Tom Hoffman wasn’t always a winemaker. He used to teach, in South America. But, eventually he was drawn back to the family farm, to manage the vineyards. For a while he was a home winemaker. His interest in winemaking eventually became Heritage Oak Winery, located within the Mokelumne River AVA of the Lodi appellation. The winery opened in 2007.
Tom’s family have owned the property where the winery is located since the 1860s, when Tom’s great-great-grandfather homesteaded some 400 acres near the Mokelumne River.
The vineyards and winery are located on a portion of that land which was given to Tom’s great-grandmother by her parents in 1892, when she married. The large blue oak which stands adjacent to the winery building today, has been there since before that time. The family can only speculate as to its actual age.
Tom greeted us just outside the winery building that contains the tasting room and barrel room. Just then his mother, Joanne, arrived. At 86 years young, she runs the tasting room, which is open Friday through Sunday. She’s a delight, you will enjoy tasting wine with her.
Seven covered macro bins of crushed, fermenting Petite Sirah stood outside the winery, having been moved there from inside the winery to “warm them up”. Tom presses the fruit directly into the macro bins, then punches-down and stirs them three times a day…with a canoe paddle. He told us rather than using a punch-down tool, he prefers the paddle. It’s much more efficient at getting oxygen into the fermenting grapes. Along the building were rows of recently filled barrels, going through the process of malolactic fermentation.
When we asked Tom about his winemaking style, he said, “the wine should not be about the oak.” He continued, “I like the fruit expression. That’s important to me.” Fruit is harvested ripe enough to produce the flavors he prefers, but not too ripe. Tom buys new oak barrels every year and uses a combination of new and old French and Ameircan oak, very judiciously.
Our visit to the winery was prompted by an online tasting we were part of in June. That tasting was organized by Charles Communications Associates and LoCA and featured Rosé from Lodi. Among the wines we tasted was the 2012 Heritage Oak Grenache Rosé. We were favorably impressed with the clean fruit flavors of the Rosé and made a note to visit the winery. Turns out there is a lot to like about the rest of the wines from Heritage Oak Winery as well.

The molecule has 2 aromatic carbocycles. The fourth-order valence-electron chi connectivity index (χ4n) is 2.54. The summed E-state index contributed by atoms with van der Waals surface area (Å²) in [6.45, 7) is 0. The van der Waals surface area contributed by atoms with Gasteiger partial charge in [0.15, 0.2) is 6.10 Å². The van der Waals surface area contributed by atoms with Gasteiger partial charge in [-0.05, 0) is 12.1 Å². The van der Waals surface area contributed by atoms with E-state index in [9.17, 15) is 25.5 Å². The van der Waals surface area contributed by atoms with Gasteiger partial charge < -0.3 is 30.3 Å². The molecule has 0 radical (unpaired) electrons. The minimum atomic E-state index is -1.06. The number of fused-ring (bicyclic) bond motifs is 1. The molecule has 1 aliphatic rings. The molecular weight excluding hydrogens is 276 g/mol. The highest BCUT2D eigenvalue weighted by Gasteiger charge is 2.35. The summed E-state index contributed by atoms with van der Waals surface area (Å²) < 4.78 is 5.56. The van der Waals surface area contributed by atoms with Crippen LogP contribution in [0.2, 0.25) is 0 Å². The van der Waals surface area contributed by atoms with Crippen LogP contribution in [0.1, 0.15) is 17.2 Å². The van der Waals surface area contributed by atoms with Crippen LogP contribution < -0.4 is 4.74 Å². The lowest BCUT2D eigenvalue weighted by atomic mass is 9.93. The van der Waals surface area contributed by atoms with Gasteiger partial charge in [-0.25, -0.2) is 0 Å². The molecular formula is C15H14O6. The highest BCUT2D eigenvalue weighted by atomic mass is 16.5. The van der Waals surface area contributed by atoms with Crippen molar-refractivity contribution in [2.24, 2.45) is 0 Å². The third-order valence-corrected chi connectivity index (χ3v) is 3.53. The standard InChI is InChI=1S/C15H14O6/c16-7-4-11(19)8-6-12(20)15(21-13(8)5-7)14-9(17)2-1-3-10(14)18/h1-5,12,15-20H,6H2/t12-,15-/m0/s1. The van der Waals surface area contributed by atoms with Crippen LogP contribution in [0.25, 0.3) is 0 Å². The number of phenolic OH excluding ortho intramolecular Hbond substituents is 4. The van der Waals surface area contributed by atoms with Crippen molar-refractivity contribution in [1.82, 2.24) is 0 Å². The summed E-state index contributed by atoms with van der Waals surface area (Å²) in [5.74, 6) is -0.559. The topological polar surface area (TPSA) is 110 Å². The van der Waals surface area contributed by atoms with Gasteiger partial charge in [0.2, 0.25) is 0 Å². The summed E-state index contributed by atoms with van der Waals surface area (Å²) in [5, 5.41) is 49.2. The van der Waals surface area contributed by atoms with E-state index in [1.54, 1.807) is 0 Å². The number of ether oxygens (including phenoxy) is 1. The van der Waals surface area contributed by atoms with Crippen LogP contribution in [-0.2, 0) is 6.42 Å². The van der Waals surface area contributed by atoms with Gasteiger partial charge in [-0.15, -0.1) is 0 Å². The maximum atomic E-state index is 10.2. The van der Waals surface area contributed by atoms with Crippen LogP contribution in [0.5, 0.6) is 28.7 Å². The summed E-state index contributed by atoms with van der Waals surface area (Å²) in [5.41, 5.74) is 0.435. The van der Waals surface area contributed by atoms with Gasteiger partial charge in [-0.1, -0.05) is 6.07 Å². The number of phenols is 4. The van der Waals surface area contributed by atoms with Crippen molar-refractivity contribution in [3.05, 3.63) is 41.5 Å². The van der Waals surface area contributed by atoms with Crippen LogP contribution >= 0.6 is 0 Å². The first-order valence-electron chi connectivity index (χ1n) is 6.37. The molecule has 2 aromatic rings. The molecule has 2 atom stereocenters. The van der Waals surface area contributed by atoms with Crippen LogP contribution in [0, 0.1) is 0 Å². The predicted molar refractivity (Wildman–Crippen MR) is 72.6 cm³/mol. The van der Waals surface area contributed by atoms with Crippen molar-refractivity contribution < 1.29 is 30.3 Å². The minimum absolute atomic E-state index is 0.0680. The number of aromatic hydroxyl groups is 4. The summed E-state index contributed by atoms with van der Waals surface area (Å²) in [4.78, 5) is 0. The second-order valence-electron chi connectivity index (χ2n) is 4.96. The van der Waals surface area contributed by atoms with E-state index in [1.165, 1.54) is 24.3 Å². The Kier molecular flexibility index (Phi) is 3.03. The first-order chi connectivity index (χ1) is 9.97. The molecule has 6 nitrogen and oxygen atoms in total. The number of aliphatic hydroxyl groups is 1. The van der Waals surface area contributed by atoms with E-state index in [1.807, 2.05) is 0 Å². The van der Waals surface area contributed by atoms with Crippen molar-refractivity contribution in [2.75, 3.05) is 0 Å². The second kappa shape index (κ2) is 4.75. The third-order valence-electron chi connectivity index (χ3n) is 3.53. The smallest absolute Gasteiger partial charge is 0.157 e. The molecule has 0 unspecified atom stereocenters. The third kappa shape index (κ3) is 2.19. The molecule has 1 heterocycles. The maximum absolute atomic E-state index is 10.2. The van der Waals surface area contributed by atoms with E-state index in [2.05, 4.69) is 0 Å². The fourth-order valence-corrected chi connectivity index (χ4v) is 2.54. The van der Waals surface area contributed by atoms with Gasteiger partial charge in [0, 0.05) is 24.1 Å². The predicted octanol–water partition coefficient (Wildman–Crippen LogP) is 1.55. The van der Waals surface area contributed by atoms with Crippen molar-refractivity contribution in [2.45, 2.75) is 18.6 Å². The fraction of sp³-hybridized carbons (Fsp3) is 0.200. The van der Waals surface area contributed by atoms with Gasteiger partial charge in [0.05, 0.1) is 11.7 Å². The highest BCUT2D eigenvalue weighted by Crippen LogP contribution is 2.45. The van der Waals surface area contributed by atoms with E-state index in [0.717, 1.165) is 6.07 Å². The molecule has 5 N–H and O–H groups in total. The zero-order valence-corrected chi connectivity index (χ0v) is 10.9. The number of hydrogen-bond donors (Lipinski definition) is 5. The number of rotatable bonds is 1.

There are 14 wines on the winery’s current tasting list. We tasted through them with Tom and discovered a group of flavorful, well-made wines with a variable amount of wood influence.
The two white wines, 2012 Heritage Oak Winery Sauvignon Blanc and 2012 Heritage Oak Winery Chardonnay were crisp and flavorful, delivering all of the fruit flavors of each grape variety. The Chardonnay does not go through malolactic fermentation, and of course no wood aging.
The two blended red wines are both aged in neutral oak. The 2011 Heritage Oak Winery Zinjo, a 50/50 blend of Zinfandel and Sangiovese, is peppery and exhibits dark fruit, excellent acidity and a light body. The 2011 Heritage Oak Vino Tino is a blend of Zinflandel, Syrah and Petite Syrah. It’s complex, with great structure and juicy acidity. Tom explained the name comes from his time in South America when they drank two kinds of wine, Vino Blanco and Vino Tinto. Priced at $18, it’s an excellent everyday wine.
The Zinfandel line-up, which of course we were particularly interesting in tasting, showcases the unique characteristics of each vineyard along with the choice of oak aging. It was the most instructive part of the tasting.
2011 Heritage Oak Winery Block 14 Zinfandel exhibits peppery, dark fruit flavors and ample tannins. This zinfandel vineyard was planted in 1991 and is dry-farmed and hand-harvested. The wine is aged in neutral oak, and the lovely fruit flavors of the Zinfandel are not covered over with wood.